Needed: Foster Homes for Rescued Dogs

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foster homeFoster homes are one of the hardest resources for rescue groups and shelters to find. They are used to house dogs that are awaiting adoption. This time period can range from a few weeks to several months depending on the dog. Some dogs may require special medical care or training, while others will require little other than a place to stay until a new home is found. Many people worry they will become too attached to the dog and won’t be able to give it up when the time comes. Although this is a legitimate concern and foster homes do become very attached to the dogs in their care, the knowledge that the dog has found a wonderful home and is making another family so happy often compensates for the immediate loss. Unlike when a dog passes away, the foster home knows this isn’t the end but rather just the beginning.

It is rare that a rescue organization is not in need of foster homes, so do not be afraid to volunteer with the group of your choice. There are rescue groups that focus on specific breeds, mixed breeds, senior dogs, dogs with special need, and so on. Whatever your main interest is, there is a group that specializes

When applying to a rescue group to foster a dog, it is very important that you be completely honest with them about your lifestyle, your household, and any pets you have in that household. This will allow them to make the best choice in which dog you should foster. Poor matches can lead to stress for the foster family and the dog. Expect the group to want to interview you and visit your home to examine its suitability. They will want to know about things like fencing, where the dog will sleep, other pets in the household, children, work schedules, etc. They may bring a similar dog along to see how your household reacts to him.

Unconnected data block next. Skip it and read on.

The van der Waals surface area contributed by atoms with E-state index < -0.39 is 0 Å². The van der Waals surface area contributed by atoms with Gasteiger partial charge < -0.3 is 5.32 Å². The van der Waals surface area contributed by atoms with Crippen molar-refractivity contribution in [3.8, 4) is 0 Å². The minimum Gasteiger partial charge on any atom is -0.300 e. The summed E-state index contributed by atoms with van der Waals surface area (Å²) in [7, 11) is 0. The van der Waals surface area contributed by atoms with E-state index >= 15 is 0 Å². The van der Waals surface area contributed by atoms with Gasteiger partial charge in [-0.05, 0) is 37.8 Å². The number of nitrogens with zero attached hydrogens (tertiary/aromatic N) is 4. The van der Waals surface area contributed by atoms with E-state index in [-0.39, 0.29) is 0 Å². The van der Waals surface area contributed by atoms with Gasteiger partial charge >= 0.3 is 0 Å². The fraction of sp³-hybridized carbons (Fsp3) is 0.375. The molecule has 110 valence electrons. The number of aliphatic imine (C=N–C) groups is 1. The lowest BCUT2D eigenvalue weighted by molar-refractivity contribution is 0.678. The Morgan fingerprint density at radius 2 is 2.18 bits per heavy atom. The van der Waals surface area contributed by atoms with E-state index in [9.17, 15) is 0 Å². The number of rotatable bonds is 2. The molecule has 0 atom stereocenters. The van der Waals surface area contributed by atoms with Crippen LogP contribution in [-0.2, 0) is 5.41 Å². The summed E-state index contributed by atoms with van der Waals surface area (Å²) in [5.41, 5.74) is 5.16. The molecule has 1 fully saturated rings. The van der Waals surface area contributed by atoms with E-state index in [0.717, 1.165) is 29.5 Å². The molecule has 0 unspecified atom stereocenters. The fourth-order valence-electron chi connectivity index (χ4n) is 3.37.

Don’t be afraid to say that you can’t handle certain situations and be honest about your experience with dogs. Some rescues are much easier to handle than others and some require some training before they are ready to move on to a new home. There’s nothing wrong with saying that you don’t have the time or experience to work with an untrained dog.

Expect the rescue group to cover all expenses including food, veterinary care, and any training expenses. Food donations are appreciated but should not be your responsibility unless you choose to donate in that way.

Fostering can be a great way to give back to animals in need. It’s a desperately needed service and it can mean the difference between a dog being saved and being euthanized because a shelter doesn’t have enough space. If it isn’t something you feel you can do though, there are still many other ways you can assist canine rescue groups. Consider donating some of your time to help with fundraisers, home visits, transportation and other needs. Rescue groups are often short on manpower and appreciate any help you are willing to offer. It’s a great way to help a dog in need.

 

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